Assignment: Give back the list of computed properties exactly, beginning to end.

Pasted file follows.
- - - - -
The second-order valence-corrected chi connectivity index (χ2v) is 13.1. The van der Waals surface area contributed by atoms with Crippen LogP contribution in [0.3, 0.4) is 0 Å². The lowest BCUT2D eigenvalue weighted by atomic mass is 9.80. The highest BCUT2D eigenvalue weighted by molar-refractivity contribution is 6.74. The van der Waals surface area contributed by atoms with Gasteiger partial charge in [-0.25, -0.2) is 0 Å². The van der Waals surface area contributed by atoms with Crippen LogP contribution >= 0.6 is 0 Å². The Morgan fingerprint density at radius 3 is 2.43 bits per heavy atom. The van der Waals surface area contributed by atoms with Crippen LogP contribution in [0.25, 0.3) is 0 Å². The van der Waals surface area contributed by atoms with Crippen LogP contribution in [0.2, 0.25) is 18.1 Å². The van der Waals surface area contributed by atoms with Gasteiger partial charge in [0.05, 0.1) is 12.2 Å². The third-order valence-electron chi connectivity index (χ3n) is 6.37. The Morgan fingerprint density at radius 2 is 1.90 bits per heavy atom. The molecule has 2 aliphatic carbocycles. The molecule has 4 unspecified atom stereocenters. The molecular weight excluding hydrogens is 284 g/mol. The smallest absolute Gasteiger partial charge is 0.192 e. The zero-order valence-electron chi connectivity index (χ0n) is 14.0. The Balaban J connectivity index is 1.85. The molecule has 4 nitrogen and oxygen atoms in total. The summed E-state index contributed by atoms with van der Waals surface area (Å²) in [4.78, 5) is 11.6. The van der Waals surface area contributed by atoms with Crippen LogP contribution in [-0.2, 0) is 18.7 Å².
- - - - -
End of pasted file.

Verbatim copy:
The second-order valence-corrected chi connectivity index (χ2v) is 13.1. The van der Waals surface area contributed by atoms with Crippen LogP contribution in [0.3, 0.4) is 0 Å². The lowest BCUT2D eigenvalue weighted by atomic mass is 9.80. The highest BCUT2D eigenvalue weighted by molar-refractivity contribution is 6.74. The van der Waals surface area contributed by atoms with Gasteiger partial charge in [-0.25, -0.2) is 0 Å². The van der Waals surface area contributed by atoms with Crippen LogP contribution >= 0.6 is 0 Å². The Morgan fingerprint density at radius 3 is 2.43 bits per heavy atom. The van der Waals surface area contributed by atoms with Crippen LogP contribution in [0.25, 0.3) is 0 Å². The van der Waals surface area contributed by atoms with Crippen LogP contribution in [0.2, 0.25) is 18.1 Å². The van der Waals surface area contributed by atoms with Gasteiger partial charge in [0.05, 0.1) is 12.2 Å². The third-order valence-electron chi connectivity index (χ3n) is 6.37. The Morgan fingerprint density at radius 2 is 1.90 bits per heavy atom. The molecule has 2 aliphatic carbocycles. The molecule has 4 unspecified atom stereocenters. The molecular weight excluding hydrogens is 284 g/mol. The smallest absolute Gasteiger partial charge is 0.192 e. The zero-order valence-electron chi connectivity index (χ0n) is 14.0. The Balaban J connectivity index is 1.85. The molecule has 4 nitrogen and oxygen atoms in total. The summed E-state index contributed by atoms with van der Waals surface area (Å²) in [4.78, 5) is 11.6. The van der Waals surface area contributed by atoms with Crippen LogP contribution in [-0.2, 0) is 18.7 Å².